In a striking formulation, Ophélie Siméon describes her study as “an intellectual biography through a sense of place” (9). The subject of the intellectual biography is Robert Owen (1771–1858), the enlightened manufacturer turned universal reformer—and the father of British socialism. The place is the New Lanark Mills, the idyllic Clydeside factory village Owen superintended from 1800 to 1825. Owen's spectacular entrepreneurial and humanitarian successes as a paternalistic manager served as the springboard for his subsequent career as a radical activist and socialist pioneer. Concomitantly, the prosperity and happiness of the New Lanark community during his tenure provided “a founding myth of British socialism” (6). Siméon's project is to replace this myth of New Lanark with a fine-grained account of the reciprocal relationship between Owen's incipient “social system” (later “socialism”) and the milieu in which it took shape (9). And she succeeds admirably at this project.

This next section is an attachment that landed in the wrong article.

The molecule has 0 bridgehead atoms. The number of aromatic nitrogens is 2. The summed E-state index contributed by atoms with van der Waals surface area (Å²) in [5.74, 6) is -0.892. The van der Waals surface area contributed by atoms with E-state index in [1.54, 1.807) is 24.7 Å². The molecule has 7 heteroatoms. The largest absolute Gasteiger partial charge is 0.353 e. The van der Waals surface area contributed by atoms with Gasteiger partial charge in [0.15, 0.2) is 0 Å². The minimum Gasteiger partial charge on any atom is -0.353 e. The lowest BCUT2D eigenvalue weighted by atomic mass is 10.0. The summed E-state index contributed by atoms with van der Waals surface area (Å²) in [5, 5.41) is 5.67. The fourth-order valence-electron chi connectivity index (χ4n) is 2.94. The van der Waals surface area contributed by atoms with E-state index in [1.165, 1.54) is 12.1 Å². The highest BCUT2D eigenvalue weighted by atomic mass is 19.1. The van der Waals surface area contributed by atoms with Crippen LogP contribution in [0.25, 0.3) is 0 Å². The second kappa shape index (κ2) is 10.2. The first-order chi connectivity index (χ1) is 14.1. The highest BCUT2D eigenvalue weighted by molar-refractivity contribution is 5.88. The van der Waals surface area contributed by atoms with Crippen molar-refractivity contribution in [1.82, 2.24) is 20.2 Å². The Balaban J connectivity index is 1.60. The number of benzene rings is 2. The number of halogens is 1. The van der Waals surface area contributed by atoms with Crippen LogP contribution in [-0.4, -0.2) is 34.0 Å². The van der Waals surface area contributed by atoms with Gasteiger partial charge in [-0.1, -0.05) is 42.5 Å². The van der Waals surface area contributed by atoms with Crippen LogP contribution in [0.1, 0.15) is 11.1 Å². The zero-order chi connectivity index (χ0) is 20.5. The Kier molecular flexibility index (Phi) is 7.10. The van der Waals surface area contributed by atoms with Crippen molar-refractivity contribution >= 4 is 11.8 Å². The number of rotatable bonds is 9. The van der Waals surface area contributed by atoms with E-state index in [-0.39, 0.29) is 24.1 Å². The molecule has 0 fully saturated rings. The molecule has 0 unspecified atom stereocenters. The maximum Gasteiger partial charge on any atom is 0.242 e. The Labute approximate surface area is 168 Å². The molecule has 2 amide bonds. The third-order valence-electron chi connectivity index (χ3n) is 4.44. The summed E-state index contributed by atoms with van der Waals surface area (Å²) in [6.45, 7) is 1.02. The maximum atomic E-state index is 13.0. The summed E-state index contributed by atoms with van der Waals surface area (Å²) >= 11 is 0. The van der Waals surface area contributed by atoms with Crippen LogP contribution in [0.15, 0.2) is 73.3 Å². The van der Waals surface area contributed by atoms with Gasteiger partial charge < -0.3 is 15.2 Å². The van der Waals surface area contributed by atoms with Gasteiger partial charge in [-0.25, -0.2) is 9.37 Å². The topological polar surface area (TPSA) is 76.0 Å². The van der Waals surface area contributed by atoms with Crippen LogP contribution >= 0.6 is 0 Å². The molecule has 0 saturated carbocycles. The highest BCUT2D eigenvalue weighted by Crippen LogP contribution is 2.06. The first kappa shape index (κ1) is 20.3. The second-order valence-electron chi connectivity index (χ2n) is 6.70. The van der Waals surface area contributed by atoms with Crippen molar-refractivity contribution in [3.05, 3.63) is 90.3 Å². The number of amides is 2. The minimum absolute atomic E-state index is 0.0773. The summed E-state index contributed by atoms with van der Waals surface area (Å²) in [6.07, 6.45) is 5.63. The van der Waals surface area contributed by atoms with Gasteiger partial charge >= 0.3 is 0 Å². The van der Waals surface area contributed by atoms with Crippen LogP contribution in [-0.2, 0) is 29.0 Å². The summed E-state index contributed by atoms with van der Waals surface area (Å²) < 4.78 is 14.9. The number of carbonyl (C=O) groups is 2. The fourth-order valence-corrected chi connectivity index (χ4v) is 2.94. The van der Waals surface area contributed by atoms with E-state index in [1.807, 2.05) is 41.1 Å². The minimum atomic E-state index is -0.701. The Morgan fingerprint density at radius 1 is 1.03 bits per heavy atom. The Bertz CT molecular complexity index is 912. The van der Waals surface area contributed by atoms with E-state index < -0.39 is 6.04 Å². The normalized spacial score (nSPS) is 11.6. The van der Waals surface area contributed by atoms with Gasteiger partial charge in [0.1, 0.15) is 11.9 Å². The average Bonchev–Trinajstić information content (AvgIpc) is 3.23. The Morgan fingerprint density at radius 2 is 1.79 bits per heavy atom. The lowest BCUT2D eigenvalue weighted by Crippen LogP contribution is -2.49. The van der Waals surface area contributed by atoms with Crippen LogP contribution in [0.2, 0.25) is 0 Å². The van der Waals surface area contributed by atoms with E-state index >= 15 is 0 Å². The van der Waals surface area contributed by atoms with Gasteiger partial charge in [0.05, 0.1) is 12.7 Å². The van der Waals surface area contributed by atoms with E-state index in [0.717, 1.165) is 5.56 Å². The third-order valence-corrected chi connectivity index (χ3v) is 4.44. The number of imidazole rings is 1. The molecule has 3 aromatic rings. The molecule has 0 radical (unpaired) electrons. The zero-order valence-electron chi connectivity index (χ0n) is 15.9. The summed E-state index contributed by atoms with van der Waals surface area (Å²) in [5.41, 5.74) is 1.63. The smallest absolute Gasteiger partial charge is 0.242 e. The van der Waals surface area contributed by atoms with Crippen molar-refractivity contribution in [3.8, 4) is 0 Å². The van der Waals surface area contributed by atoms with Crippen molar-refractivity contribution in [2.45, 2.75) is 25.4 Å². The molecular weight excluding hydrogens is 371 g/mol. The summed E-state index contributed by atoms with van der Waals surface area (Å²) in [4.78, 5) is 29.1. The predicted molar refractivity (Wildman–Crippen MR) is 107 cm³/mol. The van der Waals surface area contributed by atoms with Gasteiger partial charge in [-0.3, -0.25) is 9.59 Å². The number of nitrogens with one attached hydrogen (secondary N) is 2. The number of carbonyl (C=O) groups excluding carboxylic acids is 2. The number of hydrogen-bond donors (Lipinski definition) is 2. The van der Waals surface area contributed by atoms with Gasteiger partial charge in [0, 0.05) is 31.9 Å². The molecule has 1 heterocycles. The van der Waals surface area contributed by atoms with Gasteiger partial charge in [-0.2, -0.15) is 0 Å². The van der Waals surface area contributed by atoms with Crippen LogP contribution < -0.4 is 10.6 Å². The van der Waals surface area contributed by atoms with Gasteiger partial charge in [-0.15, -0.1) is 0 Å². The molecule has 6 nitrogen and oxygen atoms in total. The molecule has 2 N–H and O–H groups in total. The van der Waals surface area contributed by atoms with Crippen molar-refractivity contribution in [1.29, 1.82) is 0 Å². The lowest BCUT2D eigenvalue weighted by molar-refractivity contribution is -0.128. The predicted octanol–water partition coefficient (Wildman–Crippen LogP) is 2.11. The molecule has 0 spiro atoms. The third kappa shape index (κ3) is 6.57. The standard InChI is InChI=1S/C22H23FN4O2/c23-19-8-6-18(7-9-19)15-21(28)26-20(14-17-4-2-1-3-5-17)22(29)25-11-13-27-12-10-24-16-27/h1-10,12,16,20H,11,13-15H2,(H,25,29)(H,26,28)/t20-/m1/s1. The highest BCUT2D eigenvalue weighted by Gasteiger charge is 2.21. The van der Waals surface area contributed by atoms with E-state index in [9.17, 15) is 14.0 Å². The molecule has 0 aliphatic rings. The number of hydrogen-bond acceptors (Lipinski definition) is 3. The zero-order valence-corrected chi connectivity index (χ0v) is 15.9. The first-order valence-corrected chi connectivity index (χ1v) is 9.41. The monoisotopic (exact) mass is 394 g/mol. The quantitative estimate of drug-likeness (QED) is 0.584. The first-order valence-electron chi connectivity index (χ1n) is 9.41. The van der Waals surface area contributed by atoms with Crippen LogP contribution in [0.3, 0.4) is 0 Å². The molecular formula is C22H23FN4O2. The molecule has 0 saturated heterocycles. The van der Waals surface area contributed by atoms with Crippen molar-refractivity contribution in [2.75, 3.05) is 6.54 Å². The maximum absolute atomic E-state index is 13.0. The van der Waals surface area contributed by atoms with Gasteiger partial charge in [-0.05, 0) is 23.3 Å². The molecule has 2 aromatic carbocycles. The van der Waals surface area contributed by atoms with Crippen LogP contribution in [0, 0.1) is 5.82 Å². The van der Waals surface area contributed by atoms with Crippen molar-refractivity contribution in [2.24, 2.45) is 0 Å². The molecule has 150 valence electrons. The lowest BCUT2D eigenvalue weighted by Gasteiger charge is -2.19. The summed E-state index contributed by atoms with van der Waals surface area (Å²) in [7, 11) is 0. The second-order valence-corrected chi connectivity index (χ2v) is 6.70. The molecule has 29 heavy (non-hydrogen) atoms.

Marshaling an impressive array of...

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